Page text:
Begin setting a few goals for yourself and work to accomplish one at a time. Beware of setting too many, because if YOU try to do too much, you may overwhelm yourself. Take one day at a time, and in those first difficult months, live one hour or minute at a time.

You may have too much time now, time previously spent parenting your child, so keep yourself busy if possible. Initially, we lack energy. Although you will always be thinking of your child, you will find that time passes more quickly if you keep busy. Try to use time to your advantage by learning about the grief process. Read small portions of books about grief or listen to tapes that will help you to heal.

Special books, tapes, and newsletters have been prepared by Alive Alone, Inc. for parents whose only child or all children are deceased. A composite of these material is available upon request to the address on the on the front page. There are also many other materials available through support groups, churches, libraries, and bookstores.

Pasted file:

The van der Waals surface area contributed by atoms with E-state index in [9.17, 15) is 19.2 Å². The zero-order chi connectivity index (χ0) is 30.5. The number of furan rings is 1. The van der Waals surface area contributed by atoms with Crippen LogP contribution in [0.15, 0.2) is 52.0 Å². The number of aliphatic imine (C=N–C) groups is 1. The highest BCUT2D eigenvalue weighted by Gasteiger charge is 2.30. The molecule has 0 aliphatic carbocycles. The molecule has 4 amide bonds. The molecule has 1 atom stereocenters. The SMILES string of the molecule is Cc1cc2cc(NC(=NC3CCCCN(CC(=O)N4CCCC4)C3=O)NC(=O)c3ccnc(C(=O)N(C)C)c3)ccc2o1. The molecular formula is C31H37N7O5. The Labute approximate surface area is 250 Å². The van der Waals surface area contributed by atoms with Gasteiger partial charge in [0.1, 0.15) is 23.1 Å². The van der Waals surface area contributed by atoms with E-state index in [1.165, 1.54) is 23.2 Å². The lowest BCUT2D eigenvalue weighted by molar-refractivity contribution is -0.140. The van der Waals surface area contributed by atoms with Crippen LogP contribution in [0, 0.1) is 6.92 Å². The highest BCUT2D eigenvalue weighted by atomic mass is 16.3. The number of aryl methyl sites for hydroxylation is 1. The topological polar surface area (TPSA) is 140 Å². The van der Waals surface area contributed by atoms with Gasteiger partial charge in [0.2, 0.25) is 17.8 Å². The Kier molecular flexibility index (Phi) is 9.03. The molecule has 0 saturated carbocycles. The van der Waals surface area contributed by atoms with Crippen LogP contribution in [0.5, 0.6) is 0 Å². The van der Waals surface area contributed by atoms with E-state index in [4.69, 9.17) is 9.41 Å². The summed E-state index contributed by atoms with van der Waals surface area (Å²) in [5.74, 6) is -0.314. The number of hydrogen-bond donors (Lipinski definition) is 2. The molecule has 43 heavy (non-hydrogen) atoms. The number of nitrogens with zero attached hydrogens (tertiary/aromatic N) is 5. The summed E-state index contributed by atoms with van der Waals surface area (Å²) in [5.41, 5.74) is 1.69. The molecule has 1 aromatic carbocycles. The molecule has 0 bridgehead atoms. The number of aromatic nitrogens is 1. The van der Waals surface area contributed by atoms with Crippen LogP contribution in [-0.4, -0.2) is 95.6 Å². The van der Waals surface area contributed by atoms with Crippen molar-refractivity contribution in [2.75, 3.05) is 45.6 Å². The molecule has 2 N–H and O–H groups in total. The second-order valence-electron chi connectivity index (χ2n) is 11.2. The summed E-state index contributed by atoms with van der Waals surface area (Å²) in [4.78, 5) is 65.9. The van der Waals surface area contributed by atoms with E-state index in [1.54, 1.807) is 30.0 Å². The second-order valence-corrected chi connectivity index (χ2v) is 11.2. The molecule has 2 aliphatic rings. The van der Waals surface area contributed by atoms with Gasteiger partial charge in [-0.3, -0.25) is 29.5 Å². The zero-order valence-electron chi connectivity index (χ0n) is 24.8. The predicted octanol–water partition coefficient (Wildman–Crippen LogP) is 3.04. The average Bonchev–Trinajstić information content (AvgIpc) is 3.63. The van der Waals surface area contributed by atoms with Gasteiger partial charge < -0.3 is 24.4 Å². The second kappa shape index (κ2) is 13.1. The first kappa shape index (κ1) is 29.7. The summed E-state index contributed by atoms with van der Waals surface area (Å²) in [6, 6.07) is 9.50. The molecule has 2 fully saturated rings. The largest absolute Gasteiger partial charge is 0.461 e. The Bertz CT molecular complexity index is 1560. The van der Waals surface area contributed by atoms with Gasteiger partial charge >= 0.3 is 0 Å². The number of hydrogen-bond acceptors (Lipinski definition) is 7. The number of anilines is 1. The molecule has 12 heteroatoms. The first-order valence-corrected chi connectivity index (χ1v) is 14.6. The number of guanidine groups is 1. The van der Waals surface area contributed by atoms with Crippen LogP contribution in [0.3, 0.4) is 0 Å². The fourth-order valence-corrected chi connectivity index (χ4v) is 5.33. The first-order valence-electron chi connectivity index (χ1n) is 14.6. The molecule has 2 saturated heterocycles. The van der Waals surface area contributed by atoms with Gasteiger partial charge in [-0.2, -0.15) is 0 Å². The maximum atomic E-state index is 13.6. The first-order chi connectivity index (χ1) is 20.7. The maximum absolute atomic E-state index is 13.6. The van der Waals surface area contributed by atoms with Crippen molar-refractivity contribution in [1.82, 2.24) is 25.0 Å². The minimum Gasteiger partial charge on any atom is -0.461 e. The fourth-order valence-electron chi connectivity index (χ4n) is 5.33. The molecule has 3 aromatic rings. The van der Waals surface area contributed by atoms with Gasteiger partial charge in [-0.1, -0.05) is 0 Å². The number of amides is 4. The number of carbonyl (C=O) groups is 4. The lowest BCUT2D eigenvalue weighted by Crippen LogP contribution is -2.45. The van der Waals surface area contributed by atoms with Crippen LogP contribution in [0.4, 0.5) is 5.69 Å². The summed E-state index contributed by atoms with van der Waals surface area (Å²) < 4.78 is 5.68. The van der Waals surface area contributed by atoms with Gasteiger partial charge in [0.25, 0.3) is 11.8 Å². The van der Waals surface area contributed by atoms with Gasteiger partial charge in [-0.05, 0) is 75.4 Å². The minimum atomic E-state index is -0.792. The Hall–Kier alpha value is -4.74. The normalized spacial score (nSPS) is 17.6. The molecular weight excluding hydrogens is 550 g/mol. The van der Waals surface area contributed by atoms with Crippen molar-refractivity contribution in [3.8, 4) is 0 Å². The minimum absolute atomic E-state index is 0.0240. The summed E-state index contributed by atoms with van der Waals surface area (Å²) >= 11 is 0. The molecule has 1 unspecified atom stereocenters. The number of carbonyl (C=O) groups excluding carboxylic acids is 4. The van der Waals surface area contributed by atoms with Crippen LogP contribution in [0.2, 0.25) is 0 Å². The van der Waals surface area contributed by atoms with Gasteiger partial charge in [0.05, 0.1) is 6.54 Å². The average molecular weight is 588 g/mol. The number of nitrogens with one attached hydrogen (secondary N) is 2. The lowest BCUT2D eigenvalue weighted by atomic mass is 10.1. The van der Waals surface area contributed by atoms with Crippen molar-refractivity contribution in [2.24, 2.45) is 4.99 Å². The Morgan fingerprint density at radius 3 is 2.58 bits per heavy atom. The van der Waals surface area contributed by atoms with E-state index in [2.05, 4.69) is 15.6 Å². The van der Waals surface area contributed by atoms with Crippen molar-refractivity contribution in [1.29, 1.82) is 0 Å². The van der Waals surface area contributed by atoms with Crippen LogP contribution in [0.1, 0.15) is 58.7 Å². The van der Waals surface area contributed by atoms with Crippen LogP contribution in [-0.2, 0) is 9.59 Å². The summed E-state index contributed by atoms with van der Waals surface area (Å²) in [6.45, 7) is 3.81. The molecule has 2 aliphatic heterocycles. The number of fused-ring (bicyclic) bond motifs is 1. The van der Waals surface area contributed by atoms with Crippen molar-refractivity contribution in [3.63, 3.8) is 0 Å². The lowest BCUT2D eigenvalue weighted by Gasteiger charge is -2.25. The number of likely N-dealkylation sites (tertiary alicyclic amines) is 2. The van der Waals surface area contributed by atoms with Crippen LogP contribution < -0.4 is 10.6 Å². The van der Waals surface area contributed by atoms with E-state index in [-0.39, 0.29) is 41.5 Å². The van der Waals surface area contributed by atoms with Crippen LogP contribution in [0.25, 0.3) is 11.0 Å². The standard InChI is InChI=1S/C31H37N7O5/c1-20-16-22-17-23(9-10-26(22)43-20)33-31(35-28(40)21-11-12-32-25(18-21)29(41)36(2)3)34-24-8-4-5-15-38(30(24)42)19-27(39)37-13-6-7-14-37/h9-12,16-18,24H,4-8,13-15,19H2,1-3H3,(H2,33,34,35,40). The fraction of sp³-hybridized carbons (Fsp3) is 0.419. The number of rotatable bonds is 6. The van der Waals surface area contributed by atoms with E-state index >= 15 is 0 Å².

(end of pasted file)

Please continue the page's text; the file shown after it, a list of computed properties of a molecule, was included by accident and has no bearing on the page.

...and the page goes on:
Because of the lack of concentration that comes with grief, we often forget the advice of books and articles we read. If you have a favorite, keep it close and reread it often.

 


ANSWERING QUESTIONS

Soon you may face the dilemma of answering the question, "How many children do you have?" How you answer that question depends on your situation at the time. You may say, "My son or daughter died." You may say, "None". However, many parents feel guilty when they deny their child's existence. Another possible answer is, "I had one daughter or son." If the questioner is comfortable, he or she may ask you to tell your story. When you are having a bad day and do not want to answer further questions, you might reply, "Thank you for caring enough to ask, but this has not been a good day for me. I really cannot talk about it."

 


HANDLING FRIENDS AND RELATIVES

 

Relatives and friends can be very uncomfortable with your grief and therefore, they may try to persuade you to do things for which you aren't ready. They may tell you that you "should" feel better or that you "shouldn't" talk about it. Only you know what is good for you; consequently, you should do only what you find comfortable, even if it means not seeing some people for awhile.

Other people may have set a time table on how long your grief should last. Coping with the death of a child takes years, not weeks or months, and unless you have had a child die, it's impossible to understand. Stick up for yourself; it is difficult when you are not sure of anything. You know how you feel, so don't let anyone tell you how to act, think, or feel.